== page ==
We are all aware that whenever we apply as candidates for almost any role, we might eventually be asked for a few employment references from our previous role.
And even though they might not be so common for junior and entry- level roles, they are almost the rule for all professional and senior placement.
And the same way that you spend time preparing a CV and a Cover Letter, you should also invest a good amount of time preparing a full list of references and keep also a long-term active relationship with your referees.
Although there is no strict protocol on how-to use professional references and how-to interact with your professional referees, there are our very own best advice/ guidelines on the topic.
- Plan for your References.
It is an extremely time consuming activity to leave it for last minute.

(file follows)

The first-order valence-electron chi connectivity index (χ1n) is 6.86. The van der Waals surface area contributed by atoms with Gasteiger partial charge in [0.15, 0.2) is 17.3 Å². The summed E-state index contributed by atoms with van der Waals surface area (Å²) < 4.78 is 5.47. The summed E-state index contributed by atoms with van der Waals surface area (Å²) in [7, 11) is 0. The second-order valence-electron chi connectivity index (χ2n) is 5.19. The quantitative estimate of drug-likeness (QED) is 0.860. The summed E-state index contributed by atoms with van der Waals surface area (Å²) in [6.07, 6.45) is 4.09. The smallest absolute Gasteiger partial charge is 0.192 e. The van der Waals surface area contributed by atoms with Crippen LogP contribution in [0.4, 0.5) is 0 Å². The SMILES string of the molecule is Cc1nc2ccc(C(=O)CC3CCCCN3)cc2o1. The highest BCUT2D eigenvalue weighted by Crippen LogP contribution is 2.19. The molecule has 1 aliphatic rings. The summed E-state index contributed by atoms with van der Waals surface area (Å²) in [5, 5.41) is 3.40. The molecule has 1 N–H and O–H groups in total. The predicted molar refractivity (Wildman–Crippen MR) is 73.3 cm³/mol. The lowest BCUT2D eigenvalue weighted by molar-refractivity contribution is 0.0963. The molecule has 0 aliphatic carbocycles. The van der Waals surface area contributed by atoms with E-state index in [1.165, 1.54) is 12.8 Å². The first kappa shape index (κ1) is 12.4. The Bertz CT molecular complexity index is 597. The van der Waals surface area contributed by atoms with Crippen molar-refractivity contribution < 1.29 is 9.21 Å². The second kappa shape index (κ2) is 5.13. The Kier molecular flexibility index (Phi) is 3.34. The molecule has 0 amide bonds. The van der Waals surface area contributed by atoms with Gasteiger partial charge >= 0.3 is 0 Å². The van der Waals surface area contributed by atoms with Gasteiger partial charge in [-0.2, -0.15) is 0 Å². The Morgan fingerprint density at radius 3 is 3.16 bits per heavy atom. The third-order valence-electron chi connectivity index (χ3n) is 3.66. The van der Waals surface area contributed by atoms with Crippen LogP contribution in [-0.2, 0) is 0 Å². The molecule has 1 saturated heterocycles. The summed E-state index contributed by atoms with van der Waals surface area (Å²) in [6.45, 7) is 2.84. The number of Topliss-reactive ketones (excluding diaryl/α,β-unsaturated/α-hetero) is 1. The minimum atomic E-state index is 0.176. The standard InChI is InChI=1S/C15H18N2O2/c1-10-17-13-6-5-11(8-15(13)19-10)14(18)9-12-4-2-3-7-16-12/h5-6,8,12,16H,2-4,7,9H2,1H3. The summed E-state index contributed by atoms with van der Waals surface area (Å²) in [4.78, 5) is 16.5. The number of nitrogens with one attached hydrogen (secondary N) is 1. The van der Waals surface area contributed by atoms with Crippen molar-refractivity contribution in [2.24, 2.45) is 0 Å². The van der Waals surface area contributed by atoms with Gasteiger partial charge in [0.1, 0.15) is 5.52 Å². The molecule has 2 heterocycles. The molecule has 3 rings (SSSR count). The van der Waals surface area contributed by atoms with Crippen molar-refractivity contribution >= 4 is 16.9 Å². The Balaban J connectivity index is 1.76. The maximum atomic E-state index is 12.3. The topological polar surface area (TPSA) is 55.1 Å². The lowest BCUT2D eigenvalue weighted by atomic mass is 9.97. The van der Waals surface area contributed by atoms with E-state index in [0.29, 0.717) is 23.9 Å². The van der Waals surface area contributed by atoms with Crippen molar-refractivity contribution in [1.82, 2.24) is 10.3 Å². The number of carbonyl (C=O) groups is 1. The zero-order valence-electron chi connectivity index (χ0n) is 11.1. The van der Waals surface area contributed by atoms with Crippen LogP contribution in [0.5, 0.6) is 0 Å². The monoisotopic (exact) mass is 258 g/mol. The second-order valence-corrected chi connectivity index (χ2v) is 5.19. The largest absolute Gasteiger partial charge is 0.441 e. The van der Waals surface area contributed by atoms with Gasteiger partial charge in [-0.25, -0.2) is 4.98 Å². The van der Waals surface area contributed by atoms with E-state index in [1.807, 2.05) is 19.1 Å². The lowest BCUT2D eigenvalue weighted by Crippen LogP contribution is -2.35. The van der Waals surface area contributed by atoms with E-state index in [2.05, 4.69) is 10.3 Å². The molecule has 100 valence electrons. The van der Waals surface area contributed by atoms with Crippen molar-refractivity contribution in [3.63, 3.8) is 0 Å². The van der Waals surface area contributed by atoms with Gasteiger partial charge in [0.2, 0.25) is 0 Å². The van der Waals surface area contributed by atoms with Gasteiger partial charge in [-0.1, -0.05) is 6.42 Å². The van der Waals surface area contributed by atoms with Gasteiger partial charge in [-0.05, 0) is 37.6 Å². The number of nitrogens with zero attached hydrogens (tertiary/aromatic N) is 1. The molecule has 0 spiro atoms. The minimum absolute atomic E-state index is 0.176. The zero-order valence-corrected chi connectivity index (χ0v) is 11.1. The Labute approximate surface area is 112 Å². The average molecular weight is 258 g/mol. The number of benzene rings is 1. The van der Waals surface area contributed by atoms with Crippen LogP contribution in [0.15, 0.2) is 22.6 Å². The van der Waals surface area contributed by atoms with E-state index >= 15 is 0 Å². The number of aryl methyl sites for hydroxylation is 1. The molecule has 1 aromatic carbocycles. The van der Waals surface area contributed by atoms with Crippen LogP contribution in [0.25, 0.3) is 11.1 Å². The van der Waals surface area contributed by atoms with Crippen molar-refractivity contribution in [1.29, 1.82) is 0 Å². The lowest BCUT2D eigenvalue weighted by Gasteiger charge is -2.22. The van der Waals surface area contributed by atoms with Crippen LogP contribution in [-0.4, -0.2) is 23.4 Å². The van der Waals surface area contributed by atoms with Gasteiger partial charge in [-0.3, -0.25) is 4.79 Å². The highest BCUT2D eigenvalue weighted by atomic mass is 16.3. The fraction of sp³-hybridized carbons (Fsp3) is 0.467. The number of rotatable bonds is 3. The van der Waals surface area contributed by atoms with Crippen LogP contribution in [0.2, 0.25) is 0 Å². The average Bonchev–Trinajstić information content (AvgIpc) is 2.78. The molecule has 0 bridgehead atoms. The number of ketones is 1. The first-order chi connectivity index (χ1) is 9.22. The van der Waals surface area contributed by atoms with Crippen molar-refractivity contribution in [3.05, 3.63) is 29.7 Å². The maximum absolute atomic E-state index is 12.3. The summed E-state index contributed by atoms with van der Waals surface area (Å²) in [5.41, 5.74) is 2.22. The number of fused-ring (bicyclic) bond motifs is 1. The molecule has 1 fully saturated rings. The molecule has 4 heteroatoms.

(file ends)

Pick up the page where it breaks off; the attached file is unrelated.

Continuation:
Also, you need to plan for references for any functional area relevant to your career. So, if you are an IT Project Manager, you might want to get referees from both your IT Skills and also for your PMI or Prince2 skillset. Same if you are a Construction Project Manager for Example.
It takes time to find people who want to act as your professional referees
- Ask someone always in person whether s/he could act as your Referee.
- Make sure that your reference-list is relevant and up today.
- Diversify – Cover ‘all angles’
In 2017, list of names and contact info is no longer sufficient for interviewers and hiring managers.
You need to include exactly which knowledge attributes or work experience a reference can attest to.
So, do get ‘specialized referees’ for all possible functional areas that relate to your career.
- Ask all your referees to also write references for you on LinkedIn.